Viewpoint: Tsunami Warnings

We are witnessing the usual hand-wringing,claiming that the tsunami could have been warded off had Israel only been more proactive and flexible. That’s bunk.

By AMIEL UNGAR
October 16, 2011 17:21
3 minute read.
UN split in half

UN split in half [do not re-publish]. (photo credit: Avi Katz)

 
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I WAS SURPRISED TO SEE 22-YEAR-OLD M. IN our synagogue as he usually only arrives to recite the yizkor prayer for his departed mother. He was called up to the Torah for the gomel blessing recited by someone who has survived a life-threatening incident. I pressed him on the circumstances. “The exodus from Egypt – you’ll see it tonight on the news,” he replied.

M. was a security guard at the Israeli Embassy in Cairo. He narrowly escaped being lynched, when an Egyptian mob trashed the building on September 9.

The dramatic events in Egypt have heightened the tsunami warnings for this holiday season, stemming from Israel’s certain defeat in the UN General Assembly over the Palestinian bid for recognition in late September. And we are witnessing the usual hand-wringing, claiming that the tsunami could have been warded off had Israel only been more proactive and flexible. That’s bunk.

It was Abba Eban, a pronounced dove, who opined that if the General Assembly were presented with an anti-Israel resolution that states that the world is flat, that resolution would also pass overwhelmingly. The only exception occurred in 1991, when General Assembly Resolution 4686 revoked Resolution 3379, which had equated Zionism with racism.

That bright moment was totally unrelated to Israeli flexibility. What produced the temporary reversal of form was the ascendancy of the United States after the First Gulf War and the collapse of the Soviet Union. The prime minister at the time was Yitzhak Shamir, famous for his remark that “the Arabs remain the same Arabs and the [Mediterranean] Sea [into which the Arabs want to push us] remains the same sea.”

The situation today is more reminiscent of November 1975, when the General Assembly passed that infamous “Zionism Is Racism” resolution. At that time, the US was still reeling and divided after its defeat in Vietnam. Western Europe was in an economic tailspin as a result of escalating oil prices. The Third World was ascendant and PLO leader Yasser Arafat, gun at his side, was as welcome a guest at the UN as Iran’s Mahmoud Ahmadinejad is today.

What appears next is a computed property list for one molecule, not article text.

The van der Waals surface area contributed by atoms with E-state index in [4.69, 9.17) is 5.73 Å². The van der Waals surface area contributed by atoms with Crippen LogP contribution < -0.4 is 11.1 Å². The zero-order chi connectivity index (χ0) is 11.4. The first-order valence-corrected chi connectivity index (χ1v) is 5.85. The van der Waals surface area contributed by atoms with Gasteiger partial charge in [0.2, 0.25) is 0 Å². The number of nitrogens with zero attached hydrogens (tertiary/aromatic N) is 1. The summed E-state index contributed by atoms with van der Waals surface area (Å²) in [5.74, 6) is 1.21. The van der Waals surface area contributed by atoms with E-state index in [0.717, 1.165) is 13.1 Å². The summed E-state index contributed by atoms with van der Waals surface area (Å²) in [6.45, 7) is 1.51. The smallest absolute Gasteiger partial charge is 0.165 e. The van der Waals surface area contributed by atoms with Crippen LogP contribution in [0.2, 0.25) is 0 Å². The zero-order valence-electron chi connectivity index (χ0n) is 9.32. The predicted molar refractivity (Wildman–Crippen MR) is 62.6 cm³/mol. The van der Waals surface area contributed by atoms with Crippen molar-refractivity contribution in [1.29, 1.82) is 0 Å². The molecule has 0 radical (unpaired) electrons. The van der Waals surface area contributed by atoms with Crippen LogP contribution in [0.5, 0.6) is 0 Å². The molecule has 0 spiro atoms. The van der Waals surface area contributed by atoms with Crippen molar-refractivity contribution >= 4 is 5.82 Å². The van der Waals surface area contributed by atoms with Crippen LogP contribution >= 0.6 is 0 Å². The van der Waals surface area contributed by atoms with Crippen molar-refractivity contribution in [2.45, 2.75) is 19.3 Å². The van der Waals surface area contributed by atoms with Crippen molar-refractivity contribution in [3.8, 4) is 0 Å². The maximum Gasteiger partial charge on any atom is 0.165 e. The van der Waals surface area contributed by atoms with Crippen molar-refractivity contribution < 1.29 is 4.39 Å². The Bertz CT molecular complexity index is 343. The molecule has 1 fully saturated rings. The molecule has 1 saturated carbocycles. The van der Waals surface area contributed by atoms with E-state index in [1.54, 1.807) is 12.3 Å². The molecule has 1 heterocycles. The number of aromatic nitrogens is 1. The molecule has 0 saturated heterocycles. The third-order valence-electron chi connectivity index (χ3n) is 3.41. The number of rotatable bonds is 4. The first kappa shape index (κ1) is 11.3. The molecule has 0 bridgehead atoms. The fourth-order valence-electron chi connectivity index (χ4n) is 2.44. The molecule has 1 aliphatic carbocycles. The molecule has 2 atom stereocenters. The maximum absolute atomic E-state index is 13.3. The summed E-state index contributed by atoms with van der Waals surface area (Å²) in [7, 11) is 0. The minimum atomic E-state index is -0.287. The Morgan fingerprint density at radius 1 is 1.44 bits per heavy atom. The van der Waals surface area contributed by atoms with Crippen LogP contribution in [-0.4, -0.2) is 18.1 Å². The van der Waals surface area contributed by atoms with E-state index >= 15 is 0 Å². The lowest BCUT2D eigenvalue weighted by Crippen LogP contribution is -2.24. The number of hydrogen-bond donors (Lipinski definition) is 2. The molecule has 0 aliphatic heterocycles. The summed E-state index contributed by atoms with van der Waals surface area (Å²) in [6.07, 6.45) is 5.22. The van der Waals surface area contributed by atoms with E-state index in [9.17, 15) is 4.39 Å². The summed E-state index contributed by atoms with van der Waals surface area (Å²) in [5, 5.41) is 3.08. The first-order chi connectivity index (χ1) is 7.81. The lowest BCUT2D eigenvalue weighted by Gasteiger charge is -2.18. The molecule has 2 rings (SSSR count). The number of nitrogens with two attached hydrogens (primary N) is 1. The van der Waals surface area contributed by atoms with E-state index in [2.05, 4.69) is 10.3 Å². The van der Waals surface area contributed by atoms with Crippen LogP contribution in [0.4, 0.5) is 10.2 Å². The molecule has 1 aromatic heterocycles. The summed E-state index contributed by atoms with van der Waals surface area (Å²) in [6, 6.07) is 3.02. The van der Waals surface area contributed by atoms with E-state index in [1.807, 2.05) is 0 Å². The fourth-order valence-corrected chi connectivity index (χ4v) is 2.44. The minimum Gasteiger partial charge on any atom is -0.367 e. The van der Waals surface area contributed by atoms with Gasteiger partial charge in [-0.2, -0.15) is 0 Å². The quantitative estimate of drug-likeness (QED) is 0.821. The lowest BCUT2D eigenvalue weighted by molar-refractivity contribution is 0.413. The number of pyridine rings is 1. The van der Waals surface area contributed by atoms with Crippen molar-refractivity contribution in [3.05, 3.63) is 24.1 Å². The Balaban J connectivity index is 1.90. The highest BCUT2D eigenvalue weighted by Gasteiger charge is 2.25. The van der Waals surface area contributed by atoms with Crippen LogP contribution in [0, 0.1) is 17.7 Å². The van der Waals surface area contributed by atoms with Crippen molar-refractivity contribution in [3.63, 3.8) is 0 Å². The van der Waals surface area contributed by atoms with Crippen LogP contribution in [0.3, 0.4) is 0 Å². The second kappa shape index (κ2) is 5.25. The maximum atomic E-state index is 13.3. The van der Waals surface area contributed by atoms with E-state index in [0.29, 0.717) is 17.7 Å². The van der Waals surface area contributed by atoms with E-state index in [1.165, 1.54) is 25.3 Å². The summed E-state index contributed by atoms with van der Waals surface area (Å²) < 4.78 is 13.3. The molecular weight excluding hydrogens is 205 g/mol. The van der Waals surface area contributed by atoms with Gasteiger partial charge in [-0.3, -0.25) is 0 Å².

I have no doubt that our talented ambassador to the UN, Ron Prosor, will come up with an appropriate speech, when the resolution recognizing the Palestinian unilateral declaration of independence is passed. He might as well, however, spare himself the effort and content himself with rereading ambassador (and future president) Chaim Herzog’s address, as he literally tore Resolution 3379 to shreds.

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Let us suffice with one citation: “Who would have believed that in this year, 1975, the malicious falsehoods of the ‘Protocols of the Elders of Zion’ would be distributed officially by Arab governments? ...This is the racism, which was expressed so succinctly in the words of the leader of the PLO, Yasser Arafat, in his opening address at a symposium in Tripoli, Libya: ‘There will be no presence in the region other than the Arab presence...’” Prosor has to merely copy the speech, change the year from 1975 to 2011, and substitute Palestinian Authority President Mahmoud Abbas for Arafat.

It is instructive that the Palestinian propaganda slogan accompanying their bid for recognition is “Palestine State 194.” The number refers to UN Security Council Resolution 194, passed in December 1948 during Israel’s War of Independence, which presumably mandates the return of the Arab refugees – thus effectively obliterating Israel.

Got it? In other words, the 1967 borders are just the appetizer – the demand for the return of the refugees remains on the table.

Diplomatically and economically, Israel is actually better off than it was in 1975. Yet national and Jewish solidarity are markedly weaker. Likud leader Menachem Begin, as leader of the opposition, would have never made political capital of an anti-Israel General Assembly resolution, the anti-Israel neo-Ottomanism of Turkey’s ruling AKP party, or an inflamed Egyptian street mob as Kadima’s Tzipi Livni, the leader of the opposition, is doing today.

In 1975 people realized that the last thing one does in a tsunami is to confine Israel to a narrow band adjoining Yitzhak Shamir’s sea.

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